To speed the assimilation process, the government set up Indian training centers that tried to quickly and forcefully Americanize Indian kids. As per the director of the Carlisle Indian School in Pennsylvania, the schools were designed to “kill the Indian and save the man.” In order to make this happen objective, the schools forced students to speak only English, put on proper American clothing and to switch their Indian names with more “American” ones. These new regulations brought Native Americans nearer to the end of their established tribal identity and the beginning of their life as citizens under the complete control of the U.S. administration.

     

    Native American Treaties with the United States


    In 1887, Congress passed the General Allotment Act, the most important component of the U.S. government’s assimilation program, which was written to “civilize” American Indians by teaching them to become farmers. In order to achieve this, Congress planned to establish private ownership of Indian land by splitting up reservations, which were collectively held, and allowing each family their own block of land.

    In addition to this, by pushing the Native Americans onto limited plots of land, western developers and settlers could purchase the remaining territory. The General Allotment Act, referred to as the Dawes Act, required that the Indian lands be surveyed and every family be awarded an allotment of between 80 and 160 acres, while unmarried adults were given between 40 to 80 acres; the rest of the territory was to be sold. Congress thought that the Dawes Act would divide Indian tribes and increase individual enterprise, while reducing the expense of Indian administration and providing prime land to be purchased by white settlers.

     

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    The Dawes Act proved to be catastrophic for the American Indians; over the next generations they existed under policies that outlawed their traditional way of life yet did not offer the crucial resources to support their businesses and families. Splitting the reservations into small parcels of land brought about the significant reduction of Indian-owned land. Inside thirty years, the tribes had lost in excess of two-thirds of the acreage that they had controlled before the Dawes Act was passed in 1887; the majority of the remaining land was purchased by white settlers.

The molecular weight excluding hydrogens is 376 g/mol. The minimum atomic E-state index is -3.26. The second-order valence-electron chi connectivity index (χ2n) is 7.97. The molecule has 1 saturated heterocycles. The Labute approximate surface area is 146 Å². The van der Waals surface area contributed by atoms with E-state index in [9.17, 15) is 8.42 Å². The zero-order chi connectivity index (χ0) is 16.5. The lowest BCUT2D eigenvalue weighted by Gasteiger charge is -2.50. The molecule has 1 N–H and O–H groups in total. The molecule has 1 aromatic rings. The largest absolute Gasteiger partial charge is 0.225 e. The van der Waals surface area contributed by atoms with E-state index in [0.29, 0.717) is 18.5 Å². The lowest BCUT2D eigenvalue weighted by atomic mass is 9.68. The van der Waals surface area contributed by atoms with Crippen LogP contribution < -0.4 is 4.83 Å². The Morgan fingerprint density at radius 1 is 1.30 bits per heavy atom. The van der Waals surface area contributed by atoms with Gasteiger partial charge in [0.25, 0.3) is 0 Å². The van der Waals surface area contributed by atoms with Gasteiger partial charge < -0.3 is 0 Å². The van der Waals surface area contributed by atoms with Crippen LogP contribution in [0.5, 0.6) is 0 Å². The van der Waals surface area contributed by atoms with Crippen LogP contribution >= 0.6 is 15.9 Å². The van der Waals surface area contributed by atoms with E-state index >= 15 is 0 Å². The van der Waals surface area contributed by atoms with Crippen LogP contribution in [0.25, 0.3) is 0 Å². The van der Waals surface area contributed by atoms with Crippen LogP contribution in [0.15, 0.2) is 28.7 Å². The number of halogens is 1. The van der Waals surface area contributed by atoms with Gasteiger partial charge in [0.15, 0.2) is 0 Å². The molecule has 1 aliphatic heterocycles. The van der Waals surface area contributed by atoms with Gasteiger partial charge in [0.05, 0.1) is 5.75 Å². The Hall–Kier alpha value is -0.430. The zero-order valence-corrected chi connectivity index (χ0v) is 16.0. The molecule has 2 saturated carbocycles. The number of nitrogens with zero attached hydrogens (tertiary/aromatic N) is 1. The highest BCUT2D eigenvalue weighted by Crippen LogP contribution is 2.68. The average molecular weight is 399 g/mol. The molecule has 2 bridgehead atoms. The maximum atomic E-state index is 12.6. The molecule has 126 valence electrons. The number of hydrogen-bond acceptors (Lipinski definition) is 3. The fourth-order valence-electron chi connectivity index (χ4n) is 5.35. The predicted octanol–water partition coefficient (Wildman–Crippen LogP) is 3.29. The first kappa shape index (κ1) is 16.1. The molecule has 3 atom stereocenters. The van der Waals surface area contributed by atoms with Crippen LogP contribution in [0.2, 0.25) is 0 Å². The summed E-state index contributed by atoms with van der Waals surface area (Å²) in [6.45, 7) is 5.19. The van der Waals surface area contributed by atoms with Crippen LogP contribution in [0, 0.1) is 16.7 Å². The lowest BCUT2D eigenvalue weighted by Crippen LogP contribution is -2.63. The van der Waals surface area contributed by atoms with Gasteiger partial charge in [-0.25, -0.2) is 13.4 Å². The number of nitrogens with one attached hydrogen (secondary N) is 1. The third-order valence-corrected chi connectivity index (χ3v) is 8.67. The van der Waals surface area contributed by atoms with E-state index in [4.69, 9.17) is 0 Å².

Usually, Native Americans were duped out of their allotments or were forced to sell off their property in order to pay bills and provide for their families. As a result, the Indians were not “Americanized” and were often not able to become self-supporting farmers or ranchers, as the makers of the policy had wished. Further, it generated anger among Indians toward the U.S. government, as the allotment practice often destroyed land that was the spiritual and societal focus of their activities.

     

    Native American Culture


    Between 1850 and 1900, life for Native Americans changed dramatically. Through U.S. government policies, American Indians were forced from their living spaces as their native lands were parceled out. The Plains, which they had previously roamed alone, were now filled up with white settlers.

     

    The Upshot of the Indian Wars


    Over all these years the Indians ended up cheated out of their land, food and way of life, as the federal government’s Indian regulations coerced them into reservations and attempted to “Americanize” them. Many American Indian bands could not make it through relocation, cultural destruction and military loss; by 1890 the Native American population was decreased to fewer than 250,000 persons. As a result of generations of discriminatory and ruthless policies instituted by the United States government between 1850 and 1900, life for the American Indians was changed permanently.